In many ways this is the most amazing of all the psalms. In it we have a picture of the crucifixion and resurrection of the Lord Jesus painted by the psalmist David one thousand years before Jesus Christ was born. It constitutes one of the most amazing predictions of all time.
At least nine specific events or aspects of the crucifixion are described here in minute detail. All of them were fulfilled during the six hours in which Jesus hung upon the cross. Moreover, the latter part of the psalm clearly depicts the resurrection of Jesus from the dead. The probability that the predictions of these nine events would be fulfilled by chance in one person, on one afternoon is inconceivably small. The chance that all this could occur by accident is beyond any realm of possibility our minds could imagine. Yet all was fulfilled as predicted in this amazing psalm.
It is common knowledge that on November 22, 1963, President John Kennedy was assassinated in Dallas, Texas, while riding down a Dallas street in a car. Suppose there had been in existence a document that predicted this event, and we knew it had been written in AD 963. That was about the time of the height of the Byzantine Empire, when most of the Western world was ruled from Constantinople, much of Europe was only sparsely inhabited by barbarian tribes, and America was not yet discovered.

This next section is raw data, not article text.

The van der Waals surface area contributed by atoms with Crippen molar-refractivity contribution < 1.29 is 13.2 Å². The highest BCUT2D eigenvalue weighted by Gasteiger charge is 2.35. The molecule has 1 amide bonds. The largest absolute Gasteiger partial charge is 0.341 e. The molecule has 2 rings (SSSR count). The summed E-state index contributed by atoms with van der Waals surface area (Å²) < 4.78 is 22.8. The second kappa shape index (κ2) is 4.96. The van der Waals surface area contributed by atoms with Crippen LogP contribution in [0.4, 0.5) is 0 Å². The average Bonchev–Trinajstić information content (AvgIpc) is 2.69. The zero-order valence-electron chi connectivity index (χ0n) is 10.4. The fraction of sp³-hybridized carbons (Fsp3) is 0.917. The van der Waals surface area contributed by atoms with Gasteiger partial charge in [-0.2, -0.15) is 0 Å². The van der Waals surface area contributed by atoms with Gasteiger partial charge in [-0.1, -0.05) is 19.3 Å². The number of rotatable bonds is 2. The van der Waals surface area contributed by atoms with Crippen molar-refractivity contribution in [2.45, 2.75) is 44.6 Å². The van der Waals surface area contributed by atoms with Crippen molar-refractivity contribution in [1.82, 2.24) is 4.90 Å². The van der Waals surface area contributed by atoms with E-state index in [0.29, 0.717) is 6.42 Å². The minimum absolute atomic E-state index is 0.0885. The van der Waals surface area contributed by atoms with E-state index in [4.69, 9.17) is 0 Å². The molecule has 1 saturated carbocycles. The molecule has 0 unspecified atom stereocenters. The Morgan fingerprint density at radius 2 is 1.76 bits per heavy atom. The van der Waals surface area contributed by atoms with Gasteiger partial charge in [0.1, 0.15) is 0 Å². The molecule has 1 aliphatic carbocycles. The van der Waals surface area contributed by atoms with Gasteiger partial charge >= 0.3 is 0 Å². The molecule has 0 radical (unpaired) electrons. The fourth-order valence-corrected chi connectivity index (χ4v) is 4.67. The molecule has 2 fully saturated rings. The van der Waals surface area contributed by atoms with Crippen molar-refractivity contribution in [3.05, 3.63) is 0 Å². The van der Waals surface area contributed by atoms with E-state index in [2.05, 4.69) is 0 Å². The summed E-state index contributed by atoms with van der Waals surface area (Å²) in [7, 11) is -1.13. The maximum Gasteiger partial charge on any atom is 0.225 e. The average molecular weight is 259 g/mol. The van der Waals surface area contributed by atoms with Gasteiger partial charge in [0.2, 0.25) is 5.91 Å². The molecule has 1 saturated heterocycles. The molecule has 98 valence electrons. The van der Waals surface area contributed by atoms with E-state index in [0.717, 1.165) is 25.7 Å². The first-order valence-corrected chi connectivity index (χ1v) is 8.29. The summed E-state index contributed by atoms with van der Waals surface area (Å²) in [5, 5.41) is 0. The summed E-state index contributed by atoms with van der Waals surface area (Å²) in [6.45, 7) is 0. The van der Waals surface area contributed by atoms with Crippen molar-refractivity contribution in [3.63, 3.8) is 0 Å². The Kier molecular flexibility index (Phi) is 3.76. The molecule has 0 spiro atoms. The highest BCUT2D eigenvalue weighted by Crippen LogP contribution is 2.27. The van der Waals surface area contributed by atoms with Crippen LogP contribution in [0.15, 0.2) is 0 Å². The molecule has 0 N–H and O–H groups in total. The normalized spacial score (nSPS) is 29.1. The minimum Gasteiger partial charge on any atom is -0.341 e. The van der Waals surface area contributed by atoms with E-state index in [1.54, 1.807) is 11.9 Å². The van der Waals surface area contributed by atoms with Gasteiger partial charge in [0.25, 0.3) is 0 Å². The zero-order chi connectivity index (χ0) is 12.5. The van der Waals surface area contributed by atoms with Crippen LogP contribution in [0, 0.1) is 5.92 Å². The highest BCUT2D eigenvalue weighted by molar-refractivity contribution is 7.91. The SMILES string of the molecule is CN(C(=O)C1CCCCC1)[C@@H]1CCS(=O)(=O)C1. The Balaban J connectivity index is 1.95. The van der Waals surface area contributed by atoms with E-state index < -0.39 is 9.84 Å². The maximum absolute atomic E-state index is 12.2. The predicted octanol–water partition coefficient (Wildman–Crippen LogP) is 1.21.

Suppose that a document had been prepared in that ancient day that predicted that a time would come when a man of great prominence, head of a great nation, would be riding down a street of a large city in a metal chariot not drawn by horses and would suddenly and violently die as a little piece of metal hurled from a weapon made of wood and iron penetrated his brain. This weapon would be aimed at him from the window of a tall building, and his death would have worldwide effect and cause worldwide mourning. You can imagine with what awe such a document would be viewed today. Such a prediction would be similar to what we have in Psalm 22. That hypothetical prediction would have been made even before the invention of the automobile or firearms and five hundred years before the discovery of America. It would be regarded as fantastically accurate. Yet we have that very sort of thing in this psalm.
The psalm has two major divisions. The first twenty-one verses recount for us the torments of an unknown sufferer who is entirely alone and is crying out to God in His agony. Many scholars assert that these first twenty-one verses represent the thoughts that went through the mind of the Savior as He hung upon the cross and suffered there. From verse twenty-two to the end the sufferer is no longer alone but is in the midst of a large company and is praising God and shouting in victory. It ends with His claiming the worship of the entire world.
Lord Jesus, it is unfathomable to me what You endured on the cross. Thank You for Your willingness to suffer and die. I worship you as my Savior and Lord.
Copyright © 2007 by Elaine Stedman — This daily devotion is from the book The Power of His Presence: a year of devotions from the writings of Ray Stedman; compiled by Mark Mitchell. taken from: www.RayStedman.org
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